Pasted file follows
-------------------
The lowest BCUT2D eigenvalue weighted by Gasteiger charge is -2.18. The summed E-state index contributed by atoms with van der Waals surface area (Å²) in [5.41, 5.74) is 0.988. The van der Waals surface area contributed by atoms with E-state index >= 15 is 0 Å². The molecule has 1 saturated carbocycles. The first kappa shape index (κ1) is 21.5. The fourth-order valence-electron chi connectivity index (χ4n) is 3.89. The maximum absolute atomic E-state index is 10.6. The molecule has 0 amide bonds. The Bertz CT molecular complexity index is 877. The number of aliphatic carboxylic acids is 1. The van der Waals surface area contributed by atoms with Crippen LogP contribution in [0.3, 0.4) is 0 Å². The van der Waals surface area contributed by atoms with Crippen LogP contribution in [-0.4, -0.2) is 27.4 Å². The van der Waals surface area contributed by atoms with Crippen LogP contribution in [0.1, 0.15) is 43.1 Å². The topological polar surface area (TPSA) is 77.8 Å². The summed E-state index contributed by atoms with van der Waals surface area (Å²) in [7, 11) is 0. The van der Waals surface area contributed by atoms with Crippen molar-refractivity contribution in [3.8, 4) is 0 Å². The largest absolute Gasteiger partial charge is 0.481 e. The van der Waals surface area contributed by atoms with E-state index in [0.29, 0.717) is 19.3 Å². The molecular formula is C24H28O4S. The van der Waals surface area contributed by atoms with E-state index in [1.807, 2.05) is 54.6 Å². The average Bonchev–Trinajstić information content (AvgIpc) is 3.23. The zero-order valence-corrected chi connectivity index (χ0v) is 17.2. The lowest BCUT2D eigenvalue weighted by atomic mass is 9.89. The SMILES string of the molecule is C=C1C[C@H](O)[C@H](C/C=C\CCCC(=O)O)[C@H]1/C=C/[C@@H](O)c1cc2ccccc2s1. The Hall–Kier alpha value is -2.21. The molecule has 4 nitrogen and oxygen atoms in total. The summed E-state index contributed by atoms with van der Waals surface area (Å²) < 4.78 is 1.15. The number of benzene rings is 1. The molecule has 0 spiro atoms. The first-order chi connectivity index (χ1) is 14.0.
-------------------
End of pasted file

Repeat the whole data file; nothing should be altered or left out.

The lowest BCUT2D eigenvalue weighted by Gasteiger charge is -2.18. The summed E-state index contributed by atoms with van der Waals surface area (Å²) in [5.41, 5.74) is 0.988. The van der Waals surface area contributed by atoms with E-state index >= 15 is 0 Å². The molecule has 1 saturated carbocycles. The first kappa shape index (κ1) is 21.5. The fourth-order valence-electron chi connectivity index (χ4n) is 3.89. The maximum absolute atomic E-state index is 10.6. The molecule has 0 amide bonds. The Bertz CT molecular complexity index is 877. The number of aliphatic carboxylic acids is 1. The van der Waals surface area contributed by atoms with Crippen LogP contribution in [0.3, 0.4) is 0 Å². The van der Waals surface area contributed by atoms with Crippen LogP contribution in [-0.4, -0.2) is 27.4 Å². The van der Waals surface area contributed by atoms with Crippen LogP contribution in [0.1, 0.15) is 43.1 Å². The topological polar surface area (TPSA) is 77.8 Å². The summed E-state index contributed by atoms with van der Waals surface area (Å²) in [7, 11) is 0. The van der Waals surface area contributed by atoms with Crippen molar-refractivity contribution in [3.8, 4) is 0 Å². The largest absolute Gasteiger partial charge is 0.481 e. The van der Waals surface area contributed by atoms with E-state index in [0.29, 0.717) is 19.3 Å². The molecular formula is C24H28O4S. The van der Waals surface area contributed by atoms with E-state index in [1.807, 2.05) is 54.6 Å². The average Bonchev–Trinajstić information content (AvgIpc) is 3.23. The zero-order valence-corrected chi connectivity index (χ0v) is 17.2. The lowest BCUT2D eigenvalue weighted by atomic mass is 9.89. The SMILES string of the molecule is C=C1C[C@H](O)[C@H](C/C=C\CCCC(=O)O)[C@H]1/C=C/[C@@H](O)c1cc2ccccc2s1. The Hall–Kier alpha value is -2.21. The molecule has 4 nitrogen and oxygen atoms in total. The summed E-state index contributed by atoms with van der Waals surface area (Å²) < 4.78 is 1.15. The number of benzene rings is 1. The molecule has 0 spiro atoms. The first-order chi connectivity index (χ1) is 14.0.